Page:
For thirty years (Stop, and think about that, please. Thirty. Years.) I have been afraid every night that I'll have another bad dream, and I have had so many days that have been tainted by the night before.
Read it. Take time to read it all, go back to the table of contents after the page I've linked to, and follow the other links and the meet characters and see the charts if you want to know of a world so hellish that I have no fear of Hades because I've already been there. So many other people have this problem, and yet not one person has ever told me so. I've never just happened across an article. I remember vaguely hearing in the course of those Alien Abduction debunking specials on TLC that this is a possible explanation for that particular phenomenon. But I never thought to ask my doctor. I never told friends, and my parents and partners were only told "I had a really bad dream." It is a horrific and invisible affliction, and to tell about it is nearly impossible and unbelievable. It is silent. What would you do? Who would you tell? How bad would it have to get before you did something about it? In my case, they keep hurting my baby, and I can't take it any more.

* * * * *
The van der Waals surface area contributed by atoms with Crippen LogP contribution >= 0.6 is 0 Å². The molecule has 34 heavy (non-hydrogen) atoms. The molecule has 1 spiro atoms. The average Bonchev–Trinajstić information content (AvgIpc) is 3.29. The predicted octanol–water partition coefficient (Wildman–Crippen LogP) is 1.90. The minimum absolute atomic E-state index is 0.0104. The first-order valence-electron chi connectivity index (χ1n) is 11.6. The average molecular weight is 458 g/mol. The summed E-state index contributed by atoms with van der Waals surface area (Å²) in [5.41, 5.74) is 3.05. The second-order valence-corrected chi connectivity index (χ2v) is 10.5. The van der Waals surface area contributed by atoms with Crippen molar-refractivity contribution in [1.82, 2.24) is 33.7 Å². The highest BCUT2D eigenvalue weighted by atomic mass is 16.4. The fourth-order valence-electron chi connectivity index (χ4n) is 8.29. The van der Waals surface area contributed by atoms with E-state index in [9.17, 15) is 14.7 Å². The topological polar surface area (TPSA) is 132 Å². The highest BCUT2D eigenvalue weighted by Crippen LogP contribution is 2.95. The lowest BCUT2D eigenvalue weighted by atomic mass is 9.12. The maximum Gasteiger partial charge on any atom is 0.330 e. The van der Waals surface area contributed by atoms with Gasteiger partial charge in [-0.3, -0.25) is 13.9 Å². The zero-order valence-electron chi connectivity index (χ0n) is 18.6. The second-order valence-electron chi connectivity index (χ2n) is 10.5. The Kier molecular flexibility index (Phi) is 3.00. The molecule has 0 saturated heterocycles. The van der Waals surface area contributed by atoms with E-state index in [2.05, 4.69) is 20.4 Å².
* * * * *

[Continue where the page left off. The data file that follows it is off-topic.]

Here it is: "A webpage about Sleep Paralysis and Associated Hypnagogic and Hypnopompic Experiences"
I am not crazy, haunted, posessed, or unique.
I am not the only one who suffers this, which should make me glad since misery loves company. But no one (okay, save for a few celebrities and politicians I can think of right now) deserves this.